In his meeting with Sri Lankan Foreign Minister Rohitha Bogollagama, Assistant Secretary Boucher emphasized that it was vital that the forthcoming devolution package reassure moderate Tamils about their future place in Sri Lankan society and guarantee that their rights are protected.
103423,04/05/2007 13:38,07NEWDELHI1643,Embassy New Delhi,CONFIDENTIAL,,"VZCZCXRO6073
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E.O. 12958: DECL: 04/05/2027
TAGS: PREL, PGOV, PTER, CE, IN
SUBJECT: SRI LANKA'S FOREIGN MINISTER ASSURES BOUCHER THAT HUMAN RIGHTS ISSUES WILL BE ADDRESSED AND REQUESTS MORE SUPPORT
Classified By: Political Counselor Ted Osius for reasons 1.4 (B, D)
1. (C) SUMMARY: In his meeting with Sri Lankan Foreign Minister Rohitha Bogollagama, Assistant Secretary Boucher emphasized that it was vital that the forthcoming devolution package reassure moderate Tamils about their future place in Sri Lankan society and guarantee that their rights are protected. Boucher warned that the U.S. government is closely monitoring the resolution of human rights cases and the plight of the Internally Displaced Persons of eastern Sri Lanka. He underlined that cases before the Commission of Inquiry on Human Rights must go beyond the investigative stage and produce substantive results with culprits held accountable. Bogollogama assured Boucher that the ""code of conduct"" to prevent human rights abuses will be announced on 6 April. He acknowledged that mistakes have been made while resettling Internally Displaced Persons but pledged that the U.S. government ""can hold me personally responsible for any future imbalances.""
2. (C) Reflecting on the recent Tamil Tiger air attack, he said that Sri Lanka has requested three additional radar units from India. He remarked that Sri Lanka required port and container security assistance, as the Tamil Tigers' arms, plane parts, and drugs are being smuggled through Colombo's port. Bogollagama also asked Boucher to follow up on a request for an additional coast guard cutter originally made to Assistant Secretary of Defense Lawless. END SUMMARY.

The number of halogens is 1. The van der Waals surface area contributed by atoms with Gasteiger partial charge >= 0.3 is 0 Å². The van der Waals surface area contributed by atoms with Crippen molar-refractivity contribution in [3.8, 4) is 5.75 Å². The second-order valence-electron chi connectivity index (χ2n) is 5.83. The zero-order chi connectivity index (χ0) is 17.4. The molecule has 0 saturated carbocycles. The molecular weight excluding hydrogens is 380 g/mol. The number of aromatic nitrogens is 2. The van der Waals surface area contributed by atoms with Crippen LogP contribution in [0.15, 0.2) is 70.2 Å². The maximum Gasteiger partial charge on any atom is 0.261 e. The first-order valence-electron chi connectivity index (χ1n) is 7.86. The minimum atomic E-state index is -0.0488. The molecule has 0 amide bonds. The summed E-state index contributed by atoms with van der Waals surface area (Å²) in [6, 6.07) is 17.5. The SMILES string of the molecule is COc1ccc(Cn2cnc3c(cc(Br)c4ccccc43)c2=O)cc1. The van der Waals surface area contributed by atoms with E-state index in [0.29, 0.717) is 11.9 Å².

3. (C) Assistant Secretary Richard Boucher opened a 3 April meeting with Sri Lankan Foreign Minister Rohitha Bogollagama by inquiring about the state of Sri Lanka's air defenses and the government's plans to deal with the Tiger air threat. Bogollagama claimed that the three radars provided by India require down time every eight hours, and the government was investigating if the one installed at Katunayake air base was down during the Tigers' air strike. He explained that radar efficiency levels were being discussed and that Sri Lanka had requested an augmentation of one additional 3-D radar and two more 2-D radars from India. Boucher requested that Bogollagama keep the U.S. apprised of Sri Lanka's increased air defense plans.
4. (C) Turning to the political situation in Sri Lanka, Boucher asked for an update on the Sri Lanka Freedom Party's power sharing proposals. Bogollagama said that the package would be presented to the All Party Conference immediately upon President Rajapaksa's return from the South Asian Association for Regional Cooperation in New Delhi. He stated that the proposal included a parliamentary system with a premiership and claimed that ""the consensus is there to address the problem politically. ""However, the international community needs to influence the Tigers to get to the table too."" Boucher countered that a credible power sharing proposal is a vehicle to peace talks, and it can weaken political support for the Tigers. However, he noted, any successful political plan must assure the Tamil population that they have a secure and equitable stake in society and are accorded civil rights guarantees.